- News Home
17 April 2014 12:48 pm ,
Vol. 344 ,
Officials last week revealed that the U.S. contribution to ITER could cost $3.9 billion by 2034—roughly four times the...
An experimental hepatitis B drug that looked safe in animal trials tragically killed five of 15 patients in 1993. Now,...
Using the two high-quality genomes that exist for Neandertals and Denisovans, researchers find clues to gene activity...
A new report from the Intergovernmental Panel on Climate Change (IPCC) concludes that humanity has done little to slow...
Astronomers have discovered an Earth-sized planet in the habitable zone of a red dwarf—a star cooler than the sun—500...
Three years ago, Jennifer Francis of Rutgers University proposed that a warming Arctic was altering the behavior of the...
- 17 April 2014 12:48 pm , Vol. 344 , #6181
- About Us
Senate Squeezes NSF Budget
24 June 2005 (All day)
Already braced for a tight 2006 budget, the National Science Foundation (NSF) got some disappointing news yesterday from a Senate spending panel that voted less money for the agency than even the president's stingy request. The legislators delivered even worse news to backers of a proposed high-energy physics experiment at Brookhaven National Laboratory.
The White House had asked for a 2.5% budget boost for NSF, to $5.6 billion, and last month the House of Representatives approved an increase of 3.1% for the fiscal year beginning 1 October (ScienceNOW, 25 May). But the Senate panel's vote approves a mere 1% bump for the agency, to $5.5 billion. The two bills must be reconciled later this summer.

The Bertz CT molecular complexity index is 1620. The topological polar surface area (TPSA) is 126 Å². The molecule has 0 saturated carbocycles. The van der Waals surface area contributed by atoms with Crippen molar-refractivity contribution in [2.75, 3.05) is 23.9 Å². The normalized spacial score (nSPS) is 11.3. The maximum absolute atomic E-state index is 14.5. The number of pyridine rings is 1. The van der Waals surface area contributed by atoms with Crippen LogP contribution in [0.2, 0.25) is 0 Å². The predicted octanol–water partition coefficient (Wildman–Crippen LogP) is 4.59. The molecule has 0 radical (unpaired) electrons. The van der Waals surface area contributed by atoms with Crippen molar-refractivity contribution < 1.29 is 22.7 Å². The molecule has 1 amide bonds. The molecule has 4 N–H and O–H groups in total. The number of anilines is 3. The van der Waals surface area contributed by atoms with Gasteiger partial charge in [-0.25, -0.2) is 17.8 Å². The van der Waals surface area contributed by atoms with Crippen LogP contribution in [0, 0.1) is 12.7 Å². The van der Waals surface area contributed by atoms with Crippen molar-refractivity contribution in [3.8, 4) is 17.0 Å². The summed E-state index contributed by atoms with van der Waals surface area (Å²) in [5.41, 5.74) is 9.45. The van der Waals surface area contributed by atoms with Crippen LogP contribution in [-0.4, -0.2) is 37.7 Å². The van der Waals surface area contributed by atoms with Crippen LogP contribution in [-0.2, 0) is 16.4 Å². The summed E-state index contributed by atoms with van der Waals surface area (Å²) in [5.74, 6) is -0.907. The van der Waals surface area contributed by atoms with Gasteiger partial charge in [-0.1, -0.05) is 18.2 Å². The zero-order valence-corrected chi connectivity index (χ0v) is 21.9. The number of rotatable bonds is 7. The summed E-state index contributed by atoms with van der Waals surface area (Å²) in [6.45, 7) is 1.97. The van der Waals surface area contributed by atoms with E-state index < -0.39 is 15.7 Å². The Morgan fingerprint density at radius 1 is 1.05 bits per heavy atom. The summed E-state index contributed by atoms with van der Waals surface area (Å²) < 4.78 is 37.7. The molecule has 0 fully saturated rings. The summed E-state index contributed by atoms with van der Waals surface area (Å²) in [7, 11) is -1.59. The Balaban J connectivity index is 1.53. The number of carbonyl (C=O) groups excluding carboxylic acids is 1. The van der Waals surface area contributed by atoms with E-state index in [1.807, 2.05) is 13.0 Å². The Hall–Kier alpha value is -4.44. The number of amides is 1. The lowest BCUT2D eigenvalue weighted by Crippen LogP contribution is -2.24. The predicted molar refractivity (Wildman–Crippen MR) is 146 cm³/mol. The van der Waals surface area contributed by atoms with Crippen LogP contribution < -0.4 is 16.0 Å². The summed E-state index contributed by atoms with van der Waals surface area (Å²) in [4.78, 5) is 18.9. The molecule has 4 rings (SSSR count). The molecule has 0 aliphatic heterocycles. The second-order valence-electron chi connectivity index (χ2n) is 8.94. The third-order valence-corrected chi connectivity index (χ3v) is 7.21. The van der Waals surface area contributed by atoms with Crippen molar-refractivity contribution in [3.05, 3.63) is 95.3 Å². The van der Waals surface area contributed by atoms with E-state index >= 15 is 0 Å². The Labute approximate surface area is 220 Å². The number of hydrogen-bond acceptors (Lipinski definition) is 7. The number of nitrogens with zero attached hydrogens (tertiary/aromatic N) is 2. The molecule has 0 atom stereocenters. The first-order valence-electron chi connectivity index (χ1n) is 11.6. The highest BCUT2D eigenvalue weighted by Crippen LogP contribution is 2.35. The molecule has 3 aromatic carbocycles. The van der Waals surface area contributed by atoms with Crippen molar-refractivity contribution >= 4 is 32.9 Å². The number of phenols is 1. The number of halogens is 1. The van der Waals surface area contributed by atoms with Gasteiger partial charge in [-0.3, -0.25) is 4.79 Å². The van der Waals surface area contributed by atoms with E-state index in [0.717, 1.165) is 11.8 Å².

"We live in hope that we'll end up better than we are now. But we know it's a tough year," says NSF Director Arden Bement.
Both houses have given NSF's $4.3 billion research account a tiny bit over the request. And while the House did not specify individual programs, senators have added $6 million to the $94-million plant genome program and $4 million to the $47 million operating budget of the National Radio Astronomy Observatories.
The Senate went further than the House in cutting NSF's $841-million education directorate, although neither went as far as the president, who has proposed reducing it to $737 million. The House set a level of $807 million, while the Senate panel voted for $747 million. The sole bright spot was the Senate's support for a program linking universities and local school districts to improve student achievement. The House endorsed the president's plan to shift the remnants of NSF's math-science partnership program to the Department of Education, while Senate appropriators said it should stay at NSF. But the senators offered just $4 million in new money to what had at one point been a $140-million a year program.
The spending panel delivered its most decisive blow to Brookhaven National Lab's Rare Symmetry Violating Processes (RSVP), a high-energy physics experiment to look for effects beyond the Standard Model. Calling increased cost estimates to keep the project going "unacceptable," the Senate panel withheld not only the $42 million requested to start building RSVP in 2006 but also some $14 million already given to RSVP planners but not yet spent. To add insult to injury, the appropriators told NSF that any revised version of the project would have to go back to square one in an approval process that typically takes several years.